This Used to Be the Future: Rip Van Winkle of Space

Welcome to the exciting world of The Future! I’m your host, Dave Lartigue, and each Wednesday I’ll be taking you on an exciting and educational journey into the time to come! Sit back, pull up a cosmo chair, pour a space drink, and enjoy!

Today’s story is about a Rip Van Winkle of Space, which is not to be confused with a Robert Van Winkle of Space.

We start with space-ambulance driver Hal Carter (the Green Lantern of Thanagar) investigating an accident where a spacecraft plowed into an asteroid. They get there too late…the only thing that remains from the flaming space-wreckage is the pilot’s “indestructible identity tag” which fingers him as Ross Burke, the notorious escaped criminal. And then we skip ahead a month.

I’m SURE this Ross Burke thing won’t come back later!

A month later Carter and his team come across a derelict spaceship floating in space, with markings indicating it’s an experimental rocket from 1960! Climbing on board, they make a startling discovery:

Carter’s colleague is skeptical. “Without a space suit,” he argues, “no one could survive in cold, airless space more than 24 hours!” But Carter suspects the pilot was flash-frozen into suspended animation.

They bring him aboard their space ambulance and give the astronaut a ray-injection of “spacecillin” (a triple dose!) in an effort to revive him. Sure enough, this fantastic super-medicine of the 21st century does the trick. He wakes up asking where he is and finds out it’s the year 2060!

The man, Ted Burton, is in fact from 1960, and was supposed to be the first man on Mars!

Ironically, the space ambulance delivers its patient…to Mars! There he is simply agog at the incredible progress of 100 years.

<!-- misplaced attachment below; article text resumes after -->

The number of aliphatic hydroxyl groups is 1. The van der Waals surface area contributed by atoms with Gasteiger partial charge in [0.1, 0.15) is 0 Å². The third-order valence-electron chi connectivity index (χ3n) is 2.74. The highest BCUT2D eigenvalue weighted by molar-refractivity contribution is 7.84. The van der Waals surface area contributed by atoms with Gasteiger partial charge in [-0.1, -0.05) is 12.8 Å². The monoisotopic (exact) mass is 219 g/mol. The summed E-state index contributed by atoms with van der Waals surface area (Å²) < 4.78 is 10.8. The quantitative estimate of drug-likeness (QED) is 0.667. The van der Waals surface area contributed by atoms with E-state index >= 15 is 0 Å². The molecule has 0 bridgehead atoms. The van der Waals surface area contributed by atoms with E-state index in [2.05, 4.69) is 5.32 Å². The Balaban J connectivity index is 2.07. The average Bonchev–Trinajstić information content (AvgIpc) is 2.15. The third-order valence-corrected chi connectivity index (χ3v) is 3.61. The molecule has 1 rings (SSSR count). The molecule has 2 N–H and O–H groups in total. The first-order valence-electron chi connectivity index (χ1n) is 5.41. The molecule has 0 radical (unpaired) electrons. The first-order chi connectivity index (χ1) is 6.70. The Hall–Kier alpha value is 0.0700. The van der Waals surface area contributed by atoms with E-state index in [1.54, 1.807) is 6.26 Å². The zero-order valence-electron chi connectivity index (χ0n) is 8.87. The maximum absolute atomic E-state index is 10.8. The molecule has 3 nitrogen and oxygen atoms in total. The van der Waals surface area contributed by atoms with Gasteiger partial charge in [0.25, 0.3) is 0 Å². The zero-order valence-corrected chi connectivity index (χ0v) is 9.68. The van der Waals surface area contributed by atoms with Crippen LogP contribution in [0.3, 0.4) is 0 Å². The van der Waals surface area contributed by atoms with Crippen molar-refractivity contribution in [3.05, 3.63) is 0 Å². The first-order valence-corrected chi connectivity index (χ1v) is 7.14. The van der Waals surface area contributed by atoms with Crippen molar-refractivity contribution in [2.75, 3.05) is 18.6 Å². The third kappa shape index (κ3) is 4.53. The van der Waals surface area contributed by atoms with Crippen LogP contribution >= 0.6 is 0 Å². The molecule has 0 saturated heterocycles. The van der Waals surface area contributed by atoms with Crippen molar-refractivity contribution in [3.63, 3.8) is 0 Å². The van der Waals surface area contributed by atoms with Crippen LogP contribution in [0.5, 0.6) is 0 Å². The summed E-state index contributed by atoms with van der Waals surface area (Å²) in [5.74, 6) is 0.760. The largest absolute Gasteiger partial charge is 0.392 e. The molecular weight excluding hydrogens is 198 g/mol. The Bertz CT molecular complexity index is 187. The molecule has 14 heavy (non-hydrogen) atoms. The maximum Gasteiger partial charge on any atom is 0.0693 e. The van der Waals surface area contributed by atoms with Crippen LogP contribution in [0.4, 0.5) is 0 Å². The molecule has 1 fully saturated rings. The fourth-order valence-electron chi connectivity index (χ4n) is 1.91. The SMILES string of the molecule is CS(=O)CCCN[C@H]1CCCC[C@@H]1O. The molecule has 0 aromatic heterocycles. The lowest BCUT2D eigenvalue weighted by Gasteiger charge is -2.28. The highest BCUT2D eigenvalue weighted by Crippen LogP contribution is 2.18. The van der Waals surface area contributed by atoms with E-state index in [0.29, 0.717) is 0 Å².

In the space hospital there’s a snag. There’s no way to verify Ted’s identity, since he doesn’t have an I-tag. After all, they weren’t introduced until 1988. As you all know, we all wear them now, and they’re made of secret, super-hard metal and can’t be counterfeited.

Burton is discharged from the hospital and Carter invites the man out of time to stay at his place. Over the next few days Carter has a good time watching Burton wig out at all the fancy new tech, such as push-button dinners, moving sidewalks, and (begin the chorus) personal jet-packs.

The two continue to pal around but something about Burton continues to bug Carter. Though the man is 140 years old, he seems oddly familiar.

Nevertheless, the next day Burton receives his own I-tag, which will allow him to travel back to Earth or wherever he may choose to go! But just as he takes hold of his new identity Carter slaps the tag out of his hand and declares him a crook! Burton is shocked, but makes for a window anyway.

Carter’s hunch is right! “Ted Burton” turns out to be none other than…Ross Burke! Burke found an old experimental rocket, faked his death in the asteroid crash, and risked dying in open space in an attempt to get a brand new I-tag! The fiend!

So how did Dr. Carter discover Burton’s/Burke’s ruse?

That cinches it. Burton is NOT a flash-frozen astronaut flung into the future from 1960 but a common, modern-day criminal. Wilma Deering will be so disappointed.

“Rip Van Winkle of Space”
Mystery in Space #27 (August-September 1955)
Writer: Otto Binder
Penciler: Sid Greene
Inker: Joe Giella
Editor: Julius Schwartz

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